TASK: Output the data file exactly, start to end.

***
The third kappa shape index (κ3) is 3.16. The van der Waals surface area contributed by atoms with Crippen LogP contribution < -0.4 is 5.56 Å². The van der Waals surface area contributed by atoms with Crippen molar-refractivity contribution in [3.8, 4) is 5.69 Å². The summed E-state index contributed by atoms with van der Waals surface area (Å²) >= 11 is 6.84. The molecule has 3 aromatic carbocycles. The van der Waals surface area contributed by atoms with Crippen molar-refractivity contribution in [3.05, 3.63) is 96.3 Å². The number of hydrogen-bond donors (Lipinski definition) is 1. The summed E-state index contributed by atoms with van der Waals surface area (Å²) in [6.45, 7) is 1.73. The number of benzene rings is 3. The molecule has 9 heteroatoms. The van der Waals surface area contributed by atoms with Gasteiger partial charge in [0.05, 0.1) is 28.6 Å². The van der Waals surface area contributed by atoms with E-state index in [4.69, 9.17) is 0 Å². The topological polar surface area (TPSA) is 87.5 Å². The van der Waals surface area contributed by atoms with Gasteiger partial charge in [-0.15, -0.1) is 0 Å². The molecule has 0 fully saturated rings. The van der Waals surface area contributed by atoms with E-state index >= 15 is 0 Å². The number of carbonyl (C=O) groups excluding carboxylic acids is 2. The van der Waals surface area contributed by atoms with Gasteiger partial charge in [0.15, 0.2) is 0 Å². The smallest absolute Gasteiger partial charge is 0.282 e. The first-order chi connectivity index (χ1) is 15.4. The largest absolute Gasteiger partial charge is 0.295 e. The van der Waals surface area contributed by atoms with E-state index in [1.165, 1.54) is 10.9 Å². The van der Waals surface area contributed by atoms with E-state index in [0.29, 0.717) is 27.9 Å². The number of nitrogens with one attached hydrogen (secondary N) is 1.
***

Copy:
The third kappa shape index (κ3) is 3.16. The van der Waals surface area contributed by atoms with Crippen LogP contribution < -0.4 is 5.56 Å². The van der Waals surface area contributed by atoms with Crippen molar-refractivity contribution in [3.8, 4) is 5.69 Å². The summed E-state index contributed by atoms with van der Waals surface area (Å²) >= 11 is 6.84. The molecule has 3 aromatic carbocycles. The van der Waals surface area contributed by atoms with Crippen molar-refractivity contribution in [3.05, 3.63) is 96.3 Å². The number of hydrogen-bond donors (Lipinski definition) is 1. The summed E-state index contributed by atoms with van der Waals surface area (Å²) in [6.45, 7) is 1.73. The number of benzene rings is 3. The molecule has 9 heteroatoms. The van der Waals surface area contributed by atoms with Gasteiger partial charge in [0.05, 0.1) is 28.6 Å². The van der Waals surface area contributed by atoms with E-state index in [4.69, 9.17) is 0 Å². The topological polar surface area (TPSA) is 87.5 Å². The van der Waals surface area contributed by atoms with Gasteiger partial charge in [-0.15, -0.1) is 0 Å². The molecule has 0 fully saturated rings. The van der Waals surface area contributed by atoms with E-state index >= 15 is 0 Å². The number of carbonyl (C=O) groups excluding carboxylic acids is 2. The van der Waals surface area contributed by atoms with Gasteiger partial charge in [0.15, 0.2) is 0 Å². The smallest absolute Gasteiger partial charge is 0.282 e. The first-order chi connectivity index (χ1) is 15.4. The largest absolute Gasteiger partial charge is 0.295 e. The van der Waals surface area contributed by atoms with E-state index in [1.165, 1.54) is 10.9 Å². The van der Waals surface area contributed by atoms with E-state index in [0.29, 0.717) is 27.9 Å². The number of nitrogens with one attached hydrogen (secondary N) is 1.